Andrew then spends several minutes explaining his idea.
“Again, if you’re happy where you are that’s good, but if you’re looking for a change, you’d be welcome to join us. I’d love to work with you again.”
“Thanks, I’ll consider it.”
As Tim hangs up the phone he feels a jolt of excitement. Perhaps it’s time for a change. Before he can think it over, Paul calls everyone in the meeting room again.
Long live the captain
“I have an announcement,” Paul says. “As you may have noticed, Max has been here a bit less often over the past weeks. After today’s update, I have decided to temporarily take over his role, I will talk with all of you individually in the upcoming days.”
What is this? Is the captain jumping ship in the heat of the battle?
Some people gasp.
Tim walks out of the meeting room conflicted.
Should I stay, or should I go? Perhaps it’s best to jump ship too.
Tim believes he is entitled to a raise. He wants to be compensated for the extra effort he put in. The lack of ‘team feel’ makes everyone, Tim included, retreat onto their own territory. Since there are no results to show, the focus shifts to individual contributions and further dodging of accountability. We see this also in Sally’s response.
Max indicates they can’t give an estimate about when they will be able to deliver a final stable version of the app that can be widely released. The fact they missed a deadline is something that can happen, though as Paul points out, keeping it under the rug is not the best way to deal with this. However, what is worse is that the team is stagnant, there is no improvement in their process and thus also not in their product.
It is not surprising then that Bob has a bit of a breakdown. He is still dealing with the loss of Joseph, something not openly discussed in the team. Hence again we see this coming out explosively due to a lack of safety. Not only is Bob upset about Joseph leaving, he also feels ashamed about being in a pitied team. Tim manages to comfort him somewhat, although Alice than gives him another blow by announcing her departure.
After fixing a critical production issue (again), Tim is phoned by an old friend who makes him a good offer. Like Alice, and Joseph, Tim is also oriented on delivering results. He can’t do that in this environment, so leaving for something different becomes an attractive option. Especially now that the team seems to be falling apart.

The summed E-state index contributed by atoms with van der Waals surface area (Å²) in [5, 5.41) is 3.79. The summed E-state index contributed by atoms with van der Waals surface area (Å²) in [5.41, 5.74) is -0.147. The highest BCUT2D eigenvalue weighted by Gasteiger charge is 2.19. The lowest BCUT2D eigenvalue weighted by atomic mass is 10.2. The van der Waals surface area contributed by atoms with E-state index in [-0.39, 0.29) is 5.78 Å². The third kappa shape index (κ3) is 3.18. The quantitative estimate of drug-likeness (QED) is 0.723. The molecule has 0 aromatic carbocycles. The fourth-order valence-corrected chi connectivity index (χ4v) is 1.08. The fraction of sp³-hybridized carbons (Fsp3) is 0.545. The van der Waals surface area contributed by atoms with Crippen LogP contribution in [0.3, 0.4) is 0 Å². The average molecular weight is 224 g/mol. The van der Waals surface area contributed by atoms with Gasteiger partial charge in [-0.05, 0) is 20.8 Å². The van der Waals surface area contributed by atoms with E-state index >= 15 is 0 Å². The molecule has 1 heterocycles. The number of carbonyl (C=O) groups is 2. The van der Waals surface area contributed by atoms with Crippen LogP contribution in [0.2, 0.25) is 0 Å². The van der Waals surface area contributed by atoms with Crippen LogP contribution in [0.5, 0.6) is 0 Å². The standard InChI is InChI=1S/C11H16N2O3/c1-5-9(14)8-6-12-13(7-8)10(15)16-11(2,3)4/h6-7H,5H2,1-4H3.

We see that avoiding accountability leads to inattention to results. While individuals care about the part they contributed, they don’t care for the success of the team. The result is a focus on their own status and ego: personal success over team success. This is the last straw that individuals grasp in a truly dysfunctional environment.
Teams like this not only miss deadlines, they also do not have the mechanisms in place to learn. The result is that they never get out of their predicament and continue to run in circles. Deadlines and deliverables continuously shift. In the rare instance they are met, it is even played down as a fluke if the team is sufficiently demotivated.
The first people to leave such teams are the ones focused on results. They are the first to feel deprived when deadlines constantly slip, and thus to seek the reward they need elsewhere.
They key dysfunctions with respect to inattention to results are:
- A focus on ego: personal success over team success.
- Stagnation, no (more) continuous improvement.
- Missed deadlines and deliverables.
What could the team do differently?
- An atmosphere were everyone ‘just does his best’, sets them up for failure. The team as a whole should publicly commit to achieving specific milestones instead, learn from their failures and share them to improve themselves and other teams within the company.
- Leaders should set the tone for a focus on achieving objective results in a selfless manner. They should recognize and reward those that make real contributions to the achievement of team goals.
- Leaders should tie rewards to specific outcomes up front. This can be done in the form of raises, bonuses or other variable reward components that preferably apply to the entire team for achieving joint goals.